[0059] A HyperCode tile is a 2D array of HyperCode cells. FIG. 3 depicts an illustrative HyperCode tile 300 with interleaved X, Y, Z and E components. In this exemplary tile 300, an array of 8 rows by 8 columns of cells (such as cells 301, 302) represents a total of 64 bits with 8 bits allocated to X (i.e., X1 to X8), 8 bits to Y (i.e., Y1 to Y8), 32 bits to Z (i.e., Z1 to Z32) and 16 bits to E (i.e., E1 to E16). Given the tile configuration of FIG. 3, X and Y each range from 0 to 255 (28 values) with a cell resolution of 2,048 (i.e., 28×8=2048). Blow up 306 shows the details of cell 306 at location Z4. The cell 306 includes a glyph pixel (GP) surrounded by background pixels (BPs). Note that there is a maximum of 256 tiles in X and Y, with each tile containing 8 cells, therefore the cell resolution is 256×8=2048. Z is a 32-bit application specific data. The error correction component E is a function of X, Y and Z, and it occupies 16 bits. The binary bit value (i.e., 1 or 0) of each bit can be represented by a cell similar to the cells of FIG. 4, FIG. 5, FIG. 6 in U.S. Pat. No. 6,256,398, or cell 400 of FIG. 4A and cell 404 of FIG. 4B of the current invention. Of course, other tiles can be designed with different number of bits allocated to X, Y, Z, E, etc. Furthermore, the order or sequence of the arrangement of X, Y, Z, and E of FIG. 3 are for illustration only and can be varied by one skilled in the art.

[0060] In application, assuming tile 300 of FIG. 3 is printed using 6×6 pixel cells in the resolution of 600 DPI (dots per inch), the cells would have a dimension of 0.01 inch by 0.01 inch on paper, and tile 300 of FIG. 3 a dimension of 0.08 inch by 0.08 inch, about the size of one (12 points) letter. In an “active boo ” application (described later), 20 bits of Z together is interpreted as the book number and 12 bits of Z is interpreted as the page number. Tiles of such a configuration can be used to encode up to 1,048,576 (i.e., 220=1,048,576) books, with each book containing up to 4,096 (i.e., 212=4,096) pages. Of course, larger or smaller cells (such as those shown in FIG. 4, FIG. 5, FIG. 6 in U.S. Pat. No. 6,256,398, and the like) can also be used. Furthermore, each page can be as large as 20.48 inches by 20.48 inches (i.e., 0.08 inch×256=20.48 inches) with maximum horizontal and vertical measurement of 2,048 (sub-tile/cell resolution). In sum, this configuration affords the following:

[0061] Book Number (20 bits) ranges from 0 to 1,048,575

[0062] Page Number (12 bits) ranges from 0 to 4,095

[0063] X measurement ranges from 0 to 2,047 cells

[0064] Y measurement ranges from 0 to 2,047 cells

[0065] X and Y resolution are 100 DPI respectively (i.e. 600 DPI print resolution, and 6×6 cells) Modern printers with print resolutions of 1200 DPI, 2400 DPI, or even finer DPI are readily available. With the present invention, embedded messages can re recovered from prints that have been encoded according to the present invention and yet still allow text of commonly used font sizes (e.g., Courier 10 point, 12 point, etc.) to be recognized by the user.

[0066] HyperCode Cell

[0067] In one aspect, a HyperCode cell has a two dimensional (2D) array of pixels. Pixels in a cell are designated as either glyph pixels GP or background pixels BP. FIG. 4A and FIG. 4B show two 5×5 exemplary HyperCode cells 400 and 404. Within cell 400, there are one glyph pixel GP (402) and 24 background pixels BP1 to BP24 (401). GP 402 is in the center of a twenty five pixels square and is surrounded by twenty four BPs 402 arranged in two layers. Within cell 404, there are two glyph pixels GP0 and GP1 (406, 407 in FIG. 4B), and 23 background pixels BP1 to BP23 (405). An alternative embodiment cell 400 of FIG. 4B shows two GPs 406, 407 being in a tile containing 25 pixels, in which the GPs 406 and 407 are each surrounded on four sides by eight immediate GPs as a nine pixels square for each GP. In general there can be m GPs and n BPs within a cell. By altering the relationship between GPs and BPs, digital data can be embedded into cells.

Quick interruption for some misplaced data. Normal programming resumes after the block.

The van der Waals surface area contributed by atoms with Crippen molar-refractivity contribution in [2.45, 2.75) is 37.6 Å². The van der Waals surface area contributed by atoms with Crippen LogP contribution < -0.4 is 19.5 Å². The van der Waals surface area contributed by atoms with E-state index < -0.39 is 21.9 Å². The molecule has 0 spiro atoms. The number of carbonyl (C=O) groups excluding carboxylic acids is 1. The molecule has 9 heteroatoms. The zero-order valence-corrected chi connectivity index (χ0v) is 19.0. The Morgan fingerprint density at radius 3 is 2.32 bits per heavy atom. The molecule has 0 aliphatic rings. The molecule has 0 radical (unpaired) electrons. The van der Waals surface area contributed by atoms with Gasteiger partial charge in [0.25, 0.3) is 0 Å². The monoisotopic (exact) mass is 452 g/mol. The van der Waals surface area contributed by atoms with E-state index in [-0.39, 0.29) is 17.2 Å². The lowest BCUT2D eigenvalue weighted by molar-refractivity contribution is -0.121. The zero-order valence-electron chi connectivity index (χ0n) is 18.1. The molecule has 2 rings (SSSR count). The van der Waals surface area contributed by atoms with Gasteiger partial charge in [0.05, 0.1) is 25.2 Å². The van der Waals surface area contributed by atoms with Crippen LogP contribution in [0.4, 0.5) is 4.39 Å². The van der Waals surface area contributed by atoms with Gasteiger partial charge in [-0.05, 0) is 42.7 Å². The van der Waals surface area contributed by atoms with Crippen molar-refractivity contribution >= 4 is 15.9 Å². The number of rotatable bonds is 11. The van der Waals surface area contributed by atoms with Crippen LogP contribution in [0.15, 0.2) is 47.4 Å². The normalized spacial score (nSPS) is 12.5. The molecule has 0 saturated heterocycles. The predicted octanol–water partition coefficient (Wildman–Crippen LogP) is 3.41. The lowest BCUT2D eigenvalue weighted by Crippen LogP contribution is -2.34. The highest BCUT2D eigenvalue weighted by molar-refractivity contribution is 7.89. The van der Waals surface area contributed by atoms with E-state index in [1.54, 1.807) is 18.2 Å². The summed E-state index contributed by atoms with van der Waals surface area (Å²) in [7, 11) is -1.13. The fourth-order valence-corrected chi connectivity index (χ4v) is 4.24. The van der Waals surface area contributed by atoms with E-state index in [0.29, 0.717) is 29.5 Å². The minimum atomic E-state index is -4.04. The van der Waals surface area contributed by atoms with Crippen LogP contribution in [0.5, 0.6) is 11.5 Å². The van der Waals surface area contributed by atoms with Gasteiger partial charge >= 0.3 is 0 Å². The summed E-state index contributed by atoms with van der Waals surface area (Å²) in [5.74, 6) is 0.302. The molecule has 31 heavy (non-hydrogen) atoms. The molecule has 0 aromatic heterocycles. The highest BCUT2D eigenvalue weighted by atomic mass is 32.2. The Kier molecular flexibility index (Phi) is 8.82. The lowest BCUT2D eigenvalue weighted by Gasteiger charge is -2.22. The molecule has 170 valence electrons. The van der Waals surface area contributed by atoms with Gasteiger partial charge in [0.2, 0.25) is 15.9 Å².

[0068] Data Embedding Methods

[0069] Chang's U.S. Pat. No. 6,256,398 describes a method of embedding binary bit into a cell by maximizing a cell contrast (CC) which is a function of pixel values of all the pixels within a cell.

CC=ABS((GP 1 +GP 2 + . . . +GP m)/m−CW)

CW=(BP 1 +BP 2 + . . . +BP n)/n

[0070] Where, in this equation CC means cell contrast, CW means cell weight, ABS means absolute function, and GP1, GP2 and GPm are the pixel values of glyph pixels, and BP1, BP2, BPn are the pixel values of background pixels. Note that cell weight CW is the average pixel value of BPs.

[0071] With the Chang technique, the cell contrast CC can be changed by 1) changing the values of the GP or GPs (if there are more than one GP in a cell) only, or 2) changing the values of both GP(s) and BPs. In the first case, to encode a binary bit “1”, the pixel value of GP(s) needs to be changed so that the associated cell contrast is large, preferably, the largest possible, (preferably keeping the background pixels constant, as stated previously). On the other hand, to encode a binary bit “0”, the pixel value of GP(s) needs to be changed so that the associated cell contrast is small, preferably the smallest possible. By keeping the pixel values of BPs unchanged, the distortion to the original visual image (with foreground image) can be minimized. In the second case, the pixel values of both GPs and BPs can be changed so that the resulting cell contrast is either large, representing binary bit “1”, or small, representing binary bit “0”. There are many known techniques in the art that can be used to accomplish such a change. One of the techniques is to change the pixel values of GP(s) and BPs proportionally so that the resulting cell contrast is either large or small. For example, if the pixel values of GP(s) and BPs are all equal to 100, one can increase the values of GP(s) by 50% and decrease the values of BPs by 50% so that CC will be changed from 0 to 100, representing binary bit “1”. Likewise, if the values of GPs are 120 and the values of BPs are 80, one can decrease the values of GP(s) by 20%, and increase the values of BPs by 20% so that CC will change from 40 to 0, representing binary bit “0”. For clarity, following illustration is focused on the first case (i.e. changing the values of GPs) only.